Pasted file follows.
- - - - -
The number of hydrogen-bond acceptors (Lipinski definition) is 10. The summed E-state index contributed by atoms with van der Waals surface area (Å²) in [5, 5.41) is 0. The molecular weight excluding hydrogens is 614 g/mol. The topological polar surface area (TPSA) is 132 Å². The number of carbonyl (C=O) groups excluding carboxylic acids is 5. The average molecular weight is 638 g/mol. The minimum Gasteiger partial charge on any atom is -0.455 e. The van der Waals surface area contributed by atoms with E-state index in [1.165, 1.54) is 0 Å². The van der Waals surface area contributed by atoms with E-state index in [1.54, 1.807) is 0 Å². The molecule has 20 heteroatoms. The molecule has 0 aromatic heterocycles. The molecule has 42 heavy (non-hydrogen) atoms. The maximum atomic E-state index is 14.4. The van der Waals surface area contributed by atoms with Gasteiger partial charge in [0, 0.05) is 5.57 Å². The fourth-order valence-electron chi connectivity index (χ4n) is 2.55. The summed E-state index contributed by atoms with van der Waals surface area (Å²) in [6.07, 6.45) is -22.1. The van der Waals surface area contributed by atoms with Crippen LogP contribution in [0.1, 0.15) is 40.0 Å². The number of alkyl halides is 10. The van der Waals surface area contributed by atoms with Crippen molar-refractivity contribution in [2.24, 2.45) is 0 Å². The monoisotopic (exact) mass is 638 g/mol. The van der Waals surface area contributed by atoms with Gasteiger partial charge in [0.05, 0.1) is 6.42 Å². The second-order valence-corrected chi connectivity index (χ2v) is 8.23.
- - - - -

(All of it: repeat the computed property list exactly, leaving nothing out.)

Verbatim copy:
The number of hydrogen-bond acceptors (Lipinski definition) is 10. The summed E-state index contributed by atoms with van der Waals surface area (Å²) in [5, 5.41) is 0. The molecular weight excluding hydrogens is 614 g/mol. The topological polar surface area (TPSA) is 132 Å². The number of carbonyl (C=O) groups excluding carboxylic acids is 5. The average molecular weight is 638 g/mol. The minimum Gasteiger partial charge on any atom is -0.455 e. The van der Waals surface area contributed by atoms with E-state index in [1.165, 1.54) is 0 Å². The van der Waals surface area contributed by atoms with E-state index in [1.54, 1.807) is 0 Å². The molecule has 20 heteroatoms. The molecule has 0 aromatic heterocycles. The molecule has 42 heavy (non-hydrogen) atoms. The maximum atomic E-state index is 14.4. The van der Waals surface area contributed by atoms with Gasteiger partial charge in [0, 0.05) is 5.57 Å². The fourth-order valence-electron chi connectivity index (χ4n) is 2.55. The summed E-state index contributed by atoms with van der Waals surface area (Å²) in [6.07, 6.45) is -22.1. The van der Waals surface area contributed by atoms with Crippen LogP contribution in [0.1, 0.15) is 40.0 Å². The number of alkyl halides is 10. The van der Waals surface area contributed by atoms with Crippen molar-refractivity contribution in [2.24, 2.45) is 0 Å². The monoisotopic (exact) mass is 638 g/mol. The van der Waals surface area contributed by atoms with Gasteiger partial charge in [0.05, 0.1) is 6.42 Å². The second-order valence-corrected chi connectivity index (χ2v) is 8.23.